And finally selly-sells on social media and email. Spam is spam. Sending generic messages to everyone in your database, pushing out social media content all the time about your open houses, your recent sales, your brokerage events…is really really irritating. These are communication platforms, not marketing platforms. So stop spamming me with your fake news. Go read a book by Seth Godin, or something. I’ve given up and all social media now and I’m much happier for the decision,

In terms of Kitchener Waterloo real estate, here are the facts:

Homes are selling for, on average, less money than they were earlier this year. Generally I think it is about 10% lower than they were at the peak time. Statistics that I keep for myself and my clients show that houses that I saw with clients in September sold for an average of 5% over list price.

Houses are spending more time on the market. Bidding wars are far less common, but still exist

Housing is booming in Kitchener Waterloo. Much of that housing is not detached homes, but apartments and multiple family dwellings.

There are currently 780 homes listed today in Kitchener Waterloo on the KW board. That is higher than the roughly 300 of six months ago. But it still seems like that there is nothing good to show my buying clients.

Back in the springtime, the real estate market was hotter than a fresh muffin. We, as realtors, had figured out now how to win bids (by looking ahead) and how to list homes (by looking back).

Then everything changed. Overnight it seemed, but it wasn’t. It didn’t. Part of the market hit the breaks, hit the wall, hit the bricks. Part of the market continued as it was, business as usual. It was like waking up and adjusting in your cramped seat on a long airplane ride when the lights are off and everyone else is asleep, slumbering over the Pacific.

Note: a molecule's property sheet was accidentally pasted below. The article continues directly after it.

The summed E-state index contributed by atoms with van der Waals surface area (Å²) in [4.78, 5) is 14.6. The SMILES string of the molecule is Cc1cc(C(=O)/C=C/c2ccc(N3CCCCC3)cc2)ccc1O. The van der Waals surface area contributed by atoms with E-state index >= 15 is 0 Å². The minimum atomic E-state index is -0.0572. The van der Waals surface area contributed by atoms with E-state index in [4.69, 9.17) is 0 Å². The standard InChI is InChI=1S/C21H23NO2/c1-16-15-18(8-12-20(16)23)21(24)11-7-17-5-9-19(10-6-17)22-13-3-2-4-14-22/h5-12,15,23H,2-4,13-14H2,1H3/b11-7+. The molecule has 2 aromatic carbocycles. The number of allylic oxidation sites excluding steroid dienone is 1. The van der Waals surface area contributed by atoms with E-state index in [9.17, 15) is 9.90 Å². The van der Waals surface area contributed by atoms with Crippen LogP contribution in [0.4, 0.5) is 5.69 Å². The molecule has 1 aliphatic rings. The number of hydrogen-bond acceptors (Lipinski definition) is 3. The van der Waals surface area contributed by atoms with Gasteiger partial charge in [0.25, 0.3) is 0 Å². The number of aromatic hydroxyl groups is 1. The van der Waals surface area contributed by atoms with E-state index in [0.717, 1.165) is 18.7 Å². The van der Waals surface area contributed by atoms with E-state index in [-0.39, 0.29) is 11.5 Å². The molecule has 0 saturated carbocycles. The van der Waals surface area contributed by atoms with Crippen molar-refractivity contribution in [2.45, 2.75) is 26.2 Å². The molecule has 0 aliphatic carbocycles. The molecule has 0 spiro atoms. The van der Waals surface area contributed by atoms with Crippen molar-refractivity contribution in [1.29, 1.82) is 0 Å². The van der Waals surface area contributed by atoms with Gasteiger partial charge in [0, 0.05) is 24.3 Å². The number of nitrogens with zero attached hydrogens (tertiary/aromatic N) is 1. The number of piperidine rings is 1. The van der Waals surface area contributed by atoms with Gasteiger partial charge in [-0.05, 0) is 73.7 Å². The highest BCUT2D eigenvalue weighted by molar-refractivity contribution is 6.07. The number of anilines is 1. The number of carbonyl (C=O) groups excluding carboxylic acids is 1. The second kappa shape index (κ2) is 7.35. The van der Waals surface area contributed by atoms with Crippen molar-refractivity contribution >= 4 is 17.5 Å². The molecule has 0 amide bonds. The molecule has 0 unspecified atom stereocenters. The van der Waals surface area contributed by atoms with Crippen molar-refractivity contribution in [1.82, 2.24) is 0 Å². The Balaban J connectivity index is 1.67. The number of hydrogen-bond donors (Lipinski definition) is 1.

And Realtors changed too. Some of us stuck our heads in the sand believing that it was just a momentary blip (wishful thinking)- things would return to the new normal. Some of us hobbled along the hillside like wounded goats, in the light rain and damp fog (life is tough. Get a dog).

And the rest of us adjusted. It is what we do.

Real estate is one of the last bastions of entrepreneurial free enterprise. We are on the front lines of the battle. We are like small town independent retailers. We are operating without a net but we are not working on mysteries without any clues. The clues are right in front of us.

In Canadian real estate news

Canadian home sales rose in August after four straight months of declines. This was  thanks to a rebound in existing home sales in the GTA

The Canadian Real Estate Association  expects Canadian home sales to drop to three-year low

CREA projects that the number of home sales in British Columbia and Ontario will fall by 10 per cent in 2017, compared to 2016’s record highs.

Newly released statistics show a growing trend of both investors and homeowners getting what they can out of the market. Essentially, now that the market has cooled they are kicking themselves and waiting to cash out.

There have been increasing reports of problematic closings, particularly for expensive detached houses, many of which sold for amounts inflated high over asking. Now, the victors of those bidding wars are facing a sobering reality: as the average Toronto home price has fallen 19 per cent since Aprils Fair Housing Plan announcement, buyers may have lost value before they even receive the keys.

Canada’s census revealed a lot about our housing needs and some interesting facts Canada had more one-person households in 2016 than at any time since Confederation in 1867